shebaitship would mean a delegation of the duties of the transferor which would not only be contrary to the express intentions of the founder but would contravene the policy of law. A transfer of
shebaitship or for the matter of that of any
religious office has nowhere been countenanced by Hindu lawyers.”
31. However, yet again the court noticed that the right against alienation had been relaxed by reason of certain circumstances, stating : “17. The rule against alienation of shebaiti right has been relaxed by reason of certain special circumstances. These are classified by Dr B.K. Mukherjea at p. 231 in his Tagore Law Lectures on the Hindu Law of Religious and Charitable Trust, First Edn. under three heads. The first case is where transfer is not for any pecuniary benefit and the transferee is the next heir of the transferor or stands in the line of succession of shebaits and suffers from no disqualification regarding the performance of the duties. Second, when the transfer is made in the interests of the deity itself and to meet some pressing necessity. Third, when a valid custom is proved sanctioning alienation of shebaiti right within a limited circle of purchasers, who are actual or potential shebaits of the deity or otherwise connected with the family.”
32. The Calcutta High Court in Rajeshwar v. Gopeshwar, [(1908) 35 Cal. 226] opined that nomination of a successor by will may be permissible under a usage justifying the same. A somewhat different view was taken by the same High Court in Sovabati Dassi v. Kashi Nath [AIR 1972 Cal. 95]. The Bombay High Court, however, took a different view. [See Mancharam v. Pranshankar (1882) 6 Bom. 298].
33. However, we need not enter into the said question as the law is now well-settled in view of the decision of this Court in Shyam Sunder v. Moni Mohan [AIR 1976 SC 977] [See also Nandlal v. Kesharlal AIR 1975 Raj. 226].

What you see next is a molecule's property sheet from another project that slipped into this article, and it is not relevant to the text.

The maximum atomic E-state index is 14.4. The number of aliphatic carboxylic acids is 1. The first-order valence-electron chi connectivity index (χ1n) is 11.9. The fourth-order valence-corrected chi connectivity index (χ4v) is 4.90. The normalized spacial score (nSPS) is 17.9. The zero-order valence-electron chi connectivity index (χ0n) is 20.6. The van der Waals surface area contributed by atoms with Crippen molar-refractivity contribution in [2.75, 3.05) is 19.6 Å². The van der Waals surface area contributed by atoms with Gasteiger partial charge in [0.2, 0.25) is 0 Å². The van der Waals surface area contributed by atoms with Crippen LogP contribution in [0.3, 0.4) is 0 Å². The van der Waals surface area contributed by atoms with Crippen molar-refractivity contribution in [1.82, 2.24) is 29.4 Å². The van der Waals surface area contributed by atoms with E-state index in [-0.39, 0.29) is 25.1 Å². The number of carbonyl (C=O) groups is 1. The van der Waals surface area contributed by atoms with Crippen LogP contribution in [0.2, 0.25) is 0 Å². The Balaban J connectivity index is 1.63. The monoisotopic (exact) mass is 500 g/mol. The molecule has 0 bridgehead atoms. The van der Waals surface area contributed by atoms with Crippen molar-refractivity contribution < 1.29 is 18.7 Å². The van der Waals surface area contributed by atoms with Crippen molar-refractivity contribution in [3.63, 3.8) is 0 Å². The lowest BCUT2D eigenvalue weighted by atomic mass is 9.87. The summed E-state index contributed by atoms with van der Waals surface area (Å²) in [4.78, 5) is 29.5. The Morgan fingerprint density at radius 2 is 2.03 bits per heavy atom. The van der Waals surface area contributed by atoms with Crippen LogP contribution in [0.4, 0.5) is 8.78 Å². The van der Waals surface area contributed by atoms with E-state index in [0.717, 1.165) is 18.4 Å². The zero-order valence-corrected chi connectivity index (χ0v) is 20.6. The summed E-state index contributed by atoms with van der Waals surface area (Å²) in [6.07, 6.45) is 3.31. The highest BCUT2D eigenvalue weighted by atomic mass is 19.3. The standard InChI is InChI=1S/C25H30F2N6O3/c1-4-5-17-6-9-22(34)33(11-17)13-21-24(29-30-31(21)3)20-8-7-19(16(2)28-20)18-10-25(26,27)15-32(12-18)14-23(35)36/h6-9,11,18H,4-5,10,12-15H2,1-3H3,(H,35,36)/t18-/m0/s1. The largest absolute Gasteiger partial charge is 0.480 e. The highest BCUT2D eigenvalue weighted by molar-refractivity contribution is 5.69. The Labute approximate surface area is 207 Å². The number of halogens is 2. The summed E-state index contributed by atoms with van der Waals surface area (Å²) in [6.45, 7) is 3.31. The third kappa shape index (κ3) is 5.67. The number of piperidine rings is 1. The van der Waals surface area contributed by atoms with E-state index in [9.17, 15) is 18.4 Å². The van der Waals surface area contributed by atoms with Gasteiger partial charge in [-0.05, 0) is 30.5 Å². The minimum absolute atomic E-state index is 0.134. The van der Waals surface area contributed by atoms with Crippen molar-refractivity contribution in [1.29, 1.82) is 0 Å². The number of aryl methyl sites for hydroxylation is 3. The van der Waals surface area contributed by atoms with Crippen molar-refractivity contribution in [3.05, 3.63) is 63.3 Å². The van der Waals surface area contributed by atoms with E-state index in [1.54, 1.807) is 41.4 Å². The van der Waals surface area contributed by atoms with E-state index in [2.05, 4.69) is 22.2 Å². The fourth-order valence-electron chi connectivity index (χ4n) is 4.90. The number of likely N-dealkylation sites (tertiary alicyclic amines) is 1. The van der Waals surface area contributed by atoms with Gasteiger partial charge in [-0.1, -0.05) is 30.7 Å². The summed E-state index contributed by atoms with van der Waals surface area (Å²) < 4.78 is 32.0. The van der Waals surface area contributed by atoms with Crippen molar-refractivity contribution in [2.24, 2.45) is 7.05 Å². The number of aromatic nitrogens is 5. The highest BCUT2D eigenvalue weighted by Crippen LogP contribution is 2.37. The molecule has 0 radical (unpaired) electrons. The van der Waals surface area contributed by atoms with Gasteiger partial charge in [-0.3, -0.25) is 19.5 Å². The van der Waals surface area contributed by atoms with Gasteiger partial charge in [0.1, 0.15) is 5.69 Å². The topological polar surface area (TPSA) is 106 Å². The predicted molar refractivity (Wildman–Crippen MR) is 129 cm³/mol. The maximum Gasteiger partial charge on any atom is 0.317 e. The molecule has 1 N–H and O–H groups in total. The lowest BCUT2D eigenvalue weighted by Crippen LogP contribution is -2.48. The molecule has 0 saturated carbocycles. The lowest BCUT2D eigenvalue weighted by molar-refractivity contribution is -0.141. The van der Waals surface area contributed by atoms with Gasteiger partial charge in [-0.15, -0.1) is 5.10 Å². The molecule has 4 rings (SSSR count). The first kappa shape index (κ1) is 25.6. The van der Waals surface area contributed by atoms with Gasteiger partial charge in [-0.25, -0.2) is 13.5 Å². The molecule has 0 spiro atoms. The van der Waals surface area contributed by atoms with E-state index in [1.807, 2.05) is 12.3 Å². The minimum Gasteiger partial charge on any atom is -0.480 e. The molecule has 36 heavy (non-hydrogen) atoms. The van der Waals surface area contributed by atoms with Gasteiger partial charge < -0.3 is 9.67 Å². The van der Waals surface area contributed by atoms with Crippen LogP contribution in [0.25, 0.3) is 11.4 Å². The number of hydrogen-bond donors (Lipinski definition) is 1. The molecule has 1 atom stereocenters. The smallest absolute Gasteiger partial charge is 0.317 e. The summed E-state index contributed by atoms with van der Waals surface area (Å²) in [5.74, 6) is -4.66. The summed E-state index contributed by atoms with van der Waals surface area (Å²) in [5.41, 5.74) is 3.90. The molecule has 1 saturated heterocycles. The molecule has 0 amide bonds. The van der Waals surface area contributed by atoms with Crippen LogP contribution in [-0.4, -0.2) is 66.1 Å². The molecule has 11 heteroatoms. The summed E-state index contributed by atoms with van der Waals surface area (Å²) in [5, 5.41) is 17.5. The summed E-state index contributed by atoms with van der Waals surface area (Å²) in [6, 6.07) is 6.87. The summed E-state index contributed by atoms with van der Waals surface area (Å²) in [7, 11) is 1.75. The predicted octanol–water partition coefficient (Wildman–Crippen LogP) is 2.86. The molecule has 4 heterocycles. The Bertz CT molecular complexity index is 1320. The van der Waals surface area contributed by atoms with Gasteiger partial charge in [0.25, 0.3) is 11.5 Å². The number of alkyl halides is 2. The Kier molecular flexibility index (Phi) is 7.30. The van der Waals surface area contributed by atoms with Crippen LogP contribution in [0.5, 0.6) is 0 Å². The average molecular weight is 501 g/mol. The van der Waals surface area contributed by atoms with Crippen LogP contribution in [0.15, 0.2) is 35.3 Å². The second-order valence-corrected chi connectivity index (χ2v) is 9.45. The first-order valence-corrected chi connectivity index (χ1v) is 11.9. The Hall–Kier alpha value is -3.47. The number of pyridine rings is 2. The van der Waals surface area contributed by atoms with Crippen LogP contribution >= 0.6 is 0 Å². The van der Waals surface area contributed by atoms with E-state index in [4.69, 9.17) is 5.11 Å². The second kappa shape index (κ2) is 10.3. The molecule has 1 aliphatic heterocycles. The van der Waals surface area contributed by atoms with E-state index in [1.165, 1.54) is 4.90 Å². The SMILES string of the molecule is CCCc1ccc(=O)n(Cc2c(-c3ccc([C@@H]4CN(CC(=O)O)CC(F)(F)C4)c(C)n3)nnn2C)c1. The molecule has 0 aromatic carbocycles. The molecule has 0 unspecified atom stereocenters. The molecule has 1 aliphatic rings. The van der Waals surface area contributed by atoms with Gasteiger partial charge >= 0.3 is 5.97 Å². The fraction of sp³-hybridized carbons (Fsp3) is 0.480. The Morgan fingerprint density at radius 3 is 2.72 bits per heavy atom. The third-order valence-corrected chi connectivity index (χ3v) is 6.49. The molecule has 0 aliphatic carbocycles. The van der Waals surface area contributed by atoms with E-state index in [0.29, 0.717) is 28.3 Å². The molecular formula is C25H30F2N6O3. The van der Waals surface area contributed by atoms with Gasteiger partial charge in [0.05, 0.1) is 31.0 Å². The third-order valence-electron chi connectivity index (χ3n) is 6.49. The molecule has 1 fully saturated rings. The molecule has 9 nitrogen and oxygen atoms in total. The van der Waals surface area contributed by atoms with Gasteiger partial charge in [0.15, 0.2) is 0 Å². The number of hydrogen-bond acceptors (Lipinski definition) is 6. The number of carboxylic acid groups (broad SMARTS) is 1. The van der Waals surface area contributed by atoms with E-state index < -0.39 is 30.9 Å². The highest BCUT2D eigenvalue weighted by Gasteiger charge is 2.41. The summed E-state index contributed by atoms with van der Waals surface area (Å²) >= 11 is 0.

34. Such a nomination is also permissible being intervivos. In view of the decisions of this Court, we are of the opinion that it is not necessary for us to consider the decision of the Madras High Court, on which Mr. Prabhakar has placed strong reliance, as the said decision revolves round the question as to whether such a right is transferable or not. A will being not a transfer, the bar contained in Section 6(d) of the Transfer of Property Act, in our op
inion, will have no application. We, therefore, agree with the findings of the Division Bench of the High Court that the will is valid in law.
35. Furthermore, the necessity to have a fixed term of management for the purpose of running the temple in question has been accepted by the family for a long time. If it is to be held otherwise, the court will have to disturb even a binding decree passed by the competent court of law which is binding otherwise on the parties, rendered as far back as in 1944. It is for the said purpose that the conduct of the appellants becomes relevant. They not only accepted the right of the branch of Shanmugam but also accepted the right of Chellam. It has not been disputed that Chellam had been exercising the right of shebaitship for a period of sixteen months in a period of two years for a long time. Once the finding of the courts below to the effect that Respondent No. 1 was his son, his right of inheritance is, thus, not being disputed; in our opinion, the contentions raised in this appeal cannot be accepted.